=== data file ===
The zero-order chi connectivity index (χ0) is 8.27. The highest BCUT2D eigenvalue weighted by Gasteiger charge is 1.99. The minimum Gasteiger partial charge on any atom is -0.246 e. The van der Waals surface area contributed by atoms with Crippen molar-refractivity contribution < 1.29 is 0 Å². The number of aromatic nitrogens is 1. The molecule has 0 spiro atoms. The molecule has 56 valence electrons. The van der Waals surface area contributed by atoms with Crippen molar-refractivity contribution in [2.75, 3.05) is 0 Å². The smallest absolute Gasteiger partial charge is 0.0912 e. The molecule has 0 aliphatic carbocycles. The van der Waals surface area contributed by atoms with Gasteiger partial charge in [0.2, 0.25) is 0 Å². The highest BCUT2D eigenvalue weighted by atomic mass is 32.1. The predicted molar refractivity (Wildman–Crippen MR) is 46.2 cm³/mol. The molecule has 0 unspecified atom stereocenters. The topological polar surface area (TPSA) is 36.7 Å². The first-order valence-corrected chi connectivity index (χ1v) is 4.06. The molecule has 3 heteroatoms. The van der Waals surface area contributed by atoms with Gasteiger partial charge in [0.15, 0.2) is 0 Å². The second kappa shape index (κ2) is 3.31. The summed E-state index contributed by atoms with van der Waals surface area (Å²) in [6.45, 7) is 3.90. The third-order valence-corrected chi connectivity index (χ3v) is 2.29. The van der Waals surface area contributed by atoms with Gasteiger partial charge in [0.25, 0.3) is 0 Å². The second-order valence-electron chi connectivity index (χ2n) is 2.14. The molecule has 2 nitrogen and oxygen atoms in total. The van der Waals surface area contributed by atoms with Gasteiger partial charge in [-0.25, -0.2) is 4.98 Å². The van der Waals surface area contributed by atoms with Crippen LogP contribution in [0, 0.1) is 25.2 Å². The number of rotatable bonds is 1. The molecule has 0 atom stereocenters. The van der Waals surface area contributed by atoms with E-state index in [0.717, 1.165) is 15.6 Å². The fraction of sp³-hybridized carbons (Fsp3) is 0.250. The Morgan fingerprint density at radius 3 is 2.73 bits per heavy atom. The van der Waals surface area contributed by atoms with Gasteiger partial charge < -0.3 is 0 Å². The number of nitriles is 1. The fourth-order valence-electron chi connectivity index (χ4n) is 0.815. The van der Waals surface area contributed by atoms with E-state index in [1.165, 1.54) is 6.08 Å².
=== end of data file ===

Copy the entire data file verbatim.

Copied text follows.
The zero-order chi connectivity index (χ0) is 8.27. The highest BCUT2D eigenvalue weighted by Gasteiger charge is 1.99. The minimum Gasteiger partial charge on any atom is -0.246 e. The van der Waals surface area contributed by atoms with Crippen molar-refractivity contribution < 1.29 is 0 Å². The number of aromatic nitrogens is 1. The molecule has 0 spiro atoms. The molecule has 56 valence electrons. The van der Waals surface area contributed by atoms with Crippen molar-refractivity contribution in [2.75, 3.05) is 0 Å². The smallest absolute Gasteiger partial charge is 0.0912 e. The molecule has 0 aliphatic carbocycles. The van der Waals surface area contributed by atoms with Gasteiger partial charge in [0.2, 0.25) is 0 Å². The highest BCUT2D eigenvalue weighted by atomic mass is 32.1. The predicted molar refractivity (Wildman–Crippen MR) is 46.2 cm³/mol. The molecule has 0 unspecified atom stereocenters. The topological polar surface area (TPSA) is 36.7 Å². The first-order valence-corrected chi connectivity index (χ1v) is 4.06. The molecule has 3 heteroatoms. The van der Waals surface area contributed by atoms with Gasteiger partial charge in [0.15, 0.2) is 0 Å². The second kappa shape index (κ2) is 3.31. The summed E-state index contributed by atoms with van der Waals surface area (Å²) in [6.45, 7) is 3.90. The third-order valence-corrected chi connectivity index (χ3v) is 2.29. The van der Waals surface area contributed by atoms with Gasteiger partial charge in [0.25, 0.3) is 0 Å². The second-order valence-electron chi connectivity index (χ2n) is 2.14. The molecule has 2 nitrogen and oxygen atoms in total. The van der Waals surface area contributed by atoms with Gasteiger partial charge in [-0.25, -0.2) is 4.98 Å². The van der Waals surface area contributed by atoms with Crippen LogP contribution in [0, 0.1) is 25.2 Å². The number of rotatable bonds is 1. The molecule has 0 atom stereocenters. The van der Waals surface area contributed by atoms with E-state index in [0.717, 1.165) is 15.6 Å². The fraction of sp³-hybridized carbons (Fsp3) is 0.250. The Morgan fingerprint density at radius 3 is 2.73 bits per heavy atom. The van der Waals surface area contributed by atoms with Gasteiger partial charge < -0.3 is 0 Å². The number of nitriles is 1. The fourth-order valence-electron chi connectivity index (χ4n) is 0.815. The van der Waals surface area contributed by atoms with E-state index in [1.165, 1.54) is 6.08 Å².